Michael Burgess on the five things we learned following the latest action from the World Cup in Brazil.
FIFA should compensate Liverpool FC
Why is Liverpool FC being punished for the actions of Luis Suarez at a World Cup?
Sure FIFA can ban him for international matches - but four months from all football activity is extreme. It means his club, who are playing around GBP200,000 a week for his services, suffers a huge penalty that doesn't make any sense.
Suarez obviously has a problem - and needs professional help and probably counselling - but he also surely needs to be playing football.
And what would FIFA's reaction be if a suspension imposed by the English Premier League, La Liga or Serie A meant that a big name would miss a World Cup?
The incident also reflects, once again, that FIFA are choosy about its villains.
German goalkeeper Harald Schumacher almost killed French midfielder Patrick Battiston in the 1982 World Cup with a deliberate flying charge that went completely unpunished.
Zinedine Zidane head butts an opponent in the 2006 World Cup final - and has to do a grand total of three days community service with FIFA. But a Uruguayan with an major image problem...
For once, Brazil are fearing yellow.
While local fans are in great heart as they sense steady improvement in the Selecao, there is obvious concern about the yellow card against Neymar's name, picked up against Croatia in the opening game.
It means the Barcelona star is just one booking away from a one game suspension, as yellow cards aren't cleared until after the quarter finals.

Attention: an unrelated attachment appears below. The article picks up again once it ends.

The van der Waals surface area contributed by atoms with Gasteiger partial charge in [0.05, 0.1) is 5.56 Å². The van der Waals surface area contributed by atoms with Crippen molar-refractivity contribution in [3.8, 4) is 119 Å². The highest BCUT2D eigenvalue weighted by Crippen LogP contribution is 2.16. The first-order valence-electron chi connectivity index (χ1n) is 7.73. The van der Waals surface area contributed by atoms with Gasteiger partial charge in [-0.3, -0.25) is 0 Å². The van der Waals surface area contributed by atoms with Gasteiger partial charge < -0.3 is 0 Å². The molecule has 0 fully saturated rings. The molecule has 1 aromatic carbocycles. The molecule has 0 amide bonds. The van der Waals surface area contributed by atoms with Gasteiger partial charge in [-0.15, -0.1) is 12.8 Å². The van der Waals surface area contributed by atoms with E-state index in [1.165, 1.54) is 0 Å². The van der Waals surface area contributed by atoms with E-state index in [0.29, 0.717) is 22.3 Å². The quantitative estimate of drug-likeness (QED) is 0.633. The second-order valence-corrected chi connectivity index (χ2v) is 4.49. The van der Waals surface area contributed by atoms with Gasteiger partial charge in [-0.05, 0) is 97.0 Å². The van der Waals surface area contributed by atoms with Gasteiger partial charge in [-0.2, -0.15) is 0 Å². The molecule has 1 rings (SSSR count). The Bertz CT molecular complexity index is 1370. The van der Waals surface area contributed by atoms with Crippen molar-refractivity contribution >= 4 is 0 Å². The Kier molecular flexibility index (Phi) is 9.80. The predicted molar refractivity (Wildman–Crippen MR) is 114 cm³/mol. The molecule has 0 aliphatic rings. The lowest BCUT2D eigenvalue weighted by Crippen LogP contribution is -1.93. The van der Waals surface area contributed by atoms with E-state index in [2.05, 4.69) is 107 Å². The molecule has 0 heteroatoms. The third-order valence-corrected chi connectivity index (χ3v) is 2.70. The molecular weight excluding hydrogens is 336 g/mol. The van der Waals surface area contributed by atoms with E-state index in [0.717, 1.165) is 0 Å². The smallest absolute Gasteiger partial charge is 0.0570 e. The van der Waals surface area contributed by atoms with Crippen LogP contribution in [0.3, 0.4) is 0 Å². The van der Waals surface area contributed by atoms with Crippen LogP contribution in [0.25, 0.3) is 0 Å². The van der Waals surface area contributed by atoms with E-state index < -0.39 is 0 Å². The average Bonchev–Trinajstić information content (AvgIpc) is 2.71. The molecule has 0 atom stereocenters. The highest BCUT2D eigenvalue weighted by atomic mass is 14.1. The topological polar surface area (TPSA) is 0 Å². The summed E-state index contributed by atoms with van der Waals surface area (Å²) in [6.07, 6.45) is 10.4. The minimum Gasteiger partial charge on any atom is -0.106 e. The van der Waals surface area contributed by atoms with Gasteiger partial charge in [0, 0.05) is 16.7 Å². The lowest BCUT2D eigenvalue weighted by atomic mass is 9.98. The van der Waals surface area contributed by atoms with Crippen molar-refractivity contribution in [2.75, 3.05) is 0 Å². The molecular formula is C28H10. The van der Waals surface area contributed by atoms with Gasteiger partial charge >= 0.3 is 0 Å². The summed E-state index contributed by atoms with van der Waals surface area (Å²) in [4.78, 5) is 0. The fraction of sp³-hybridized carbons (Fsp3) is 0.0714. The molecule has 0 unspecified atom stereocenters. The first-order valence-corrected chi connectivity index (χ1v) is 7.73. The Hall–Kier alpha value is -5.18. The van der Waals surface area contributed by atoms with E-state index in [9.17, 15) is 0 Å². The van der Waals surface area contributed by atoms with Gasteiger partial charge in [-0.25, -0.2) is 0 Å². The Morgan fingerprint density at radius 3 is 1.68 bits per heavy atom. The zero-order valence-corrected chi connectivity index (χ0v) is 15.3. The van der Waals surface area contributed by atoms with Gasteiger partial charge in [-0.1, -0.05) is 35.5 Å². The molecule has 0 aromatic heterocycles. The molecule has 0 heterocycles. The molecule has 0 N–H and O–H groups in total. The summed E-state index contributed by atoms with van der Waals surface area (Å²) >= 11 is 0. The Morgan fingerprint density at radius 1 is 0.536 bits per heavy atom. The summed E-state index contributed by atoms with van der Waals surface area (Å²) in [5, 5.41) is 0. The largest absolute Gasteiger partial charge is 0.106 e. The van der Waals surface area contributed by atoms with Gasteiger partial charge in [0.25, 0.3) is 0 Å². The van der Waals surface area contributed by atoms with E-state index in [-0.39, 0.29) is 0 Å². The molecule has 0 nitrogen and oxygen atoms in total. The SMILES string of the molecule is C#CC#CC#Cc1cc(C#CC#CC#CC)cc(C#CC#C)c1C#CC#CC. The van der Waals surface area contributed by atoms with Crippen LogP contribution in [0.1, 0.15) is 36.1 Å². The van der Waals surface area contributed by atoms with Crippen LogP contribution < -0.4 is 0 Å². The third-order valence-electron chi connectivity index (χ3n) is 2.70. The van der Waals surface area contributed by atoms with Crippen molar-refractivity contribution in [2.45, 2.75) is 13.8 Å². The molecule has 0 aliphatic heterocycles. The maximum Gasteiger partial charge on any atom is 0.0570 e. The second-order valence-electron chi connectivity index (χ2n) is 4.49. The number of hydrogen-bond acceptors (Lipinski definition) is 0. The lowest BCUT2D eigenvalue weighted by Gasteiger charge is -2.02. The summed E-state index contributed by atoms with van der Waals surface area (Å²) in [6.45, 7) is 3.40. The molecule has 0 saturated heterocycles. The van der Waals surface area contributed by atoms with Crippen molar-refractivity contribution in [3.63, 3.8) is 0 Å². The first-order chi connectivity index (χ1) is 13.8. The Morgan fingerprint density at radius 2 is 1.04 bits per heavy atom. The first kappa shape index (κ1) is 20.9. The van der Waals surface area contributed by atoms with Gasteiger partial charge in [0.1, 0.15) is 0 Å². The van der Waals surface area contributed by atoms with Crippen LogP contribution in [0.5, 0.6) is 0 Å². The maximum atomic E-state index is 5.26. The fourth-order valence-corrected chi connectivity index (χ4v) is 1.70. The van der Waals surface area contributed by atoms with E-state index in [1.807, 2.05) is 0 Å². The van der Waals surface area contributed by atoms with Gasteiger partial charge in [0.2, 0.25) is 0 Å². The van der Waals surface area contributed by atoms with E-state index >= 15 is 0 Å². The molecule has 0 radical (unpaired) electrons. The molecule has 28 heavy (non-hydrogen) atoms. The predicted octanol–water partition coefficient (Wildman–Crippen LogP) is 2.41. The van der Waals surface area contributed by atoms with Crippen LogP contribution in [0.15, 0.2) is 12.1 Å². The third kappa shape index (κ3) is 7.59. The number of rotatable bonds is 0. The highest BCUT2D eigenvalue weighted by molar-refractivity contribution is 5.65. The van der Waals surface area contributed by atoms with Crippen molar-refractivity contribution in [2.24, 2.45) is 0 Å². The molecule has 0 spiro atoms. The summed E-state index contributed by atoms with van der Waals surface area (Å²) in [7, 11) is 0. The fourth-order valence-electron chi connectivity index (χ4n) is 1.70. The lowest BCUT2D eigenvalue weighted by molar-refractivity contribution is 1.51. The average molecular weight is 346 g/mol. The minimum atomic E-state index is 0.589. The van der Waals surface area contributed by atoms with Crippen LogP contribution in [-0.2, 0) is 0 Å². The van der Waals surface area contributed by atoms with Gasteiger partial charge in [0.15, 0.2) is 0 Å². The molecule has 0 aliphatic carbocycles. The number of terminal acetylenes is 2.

Supporters here don't want to comprehend the prospect of a match sem Neymar, as he has inspired both of Brazil's victories thus far.
The English Premier League needs a winter break
Unlike most European leagues, the EPL has a non-stop season, foregoing the Christmas and New Year break common across the continent.
That takes an extra toll on EPL players, which tends to manifest itself at World Cups and European Championships.
There was a clear contrast in Germany's match yesterday against the USA. Germany's English based players - such as Mesut Oezil and Lukas Podolski - looked flat and had little impact - while Bundesliga stars like Phillip Lahm, Bastian Schweinsteiger and Thomas Mueller were full of running and impressed across the 90 minutes.
An ugly World Cup for Asia
For the first time since 1998, there will be no Asian team in the knock-out stages of the World Cup.
The confederation still has massive bargaining power - thanks to the 47 nations under its banner - but the recent performances won't help their cause when future Cup allocations are decided.
Australia emerged with credit, getting close to taking points off both Chile and the Netherlands, before a flat display against Spain. Iran improved steadily, with a gutsy performance against Argentina the highlight but Japan and South Korea were the biggest disappointments.
Samurai Blue should have emerged from a relatively soft group C - they will forever regret their failure to put away a Greece team reduced to ten men - while the Koreans weren't a patch on their impressive teams of 2002 and 2010.
Big improvement needed from Belgium
The Belgians currently look like a team of individuals. There's plenty of big names but not a lot of big plays and they were fortunate to be seeded into a relatively modest group.
Now there's no more margin for error. Team USA have been impressive, and have been sharpened by three tough matches in one of the most competitive pools.
They will quickly capitalise if there is another slow start from Belgium and American journalists on the ground here are quietly confident of the team's ability to spring a surprise next Tuesday.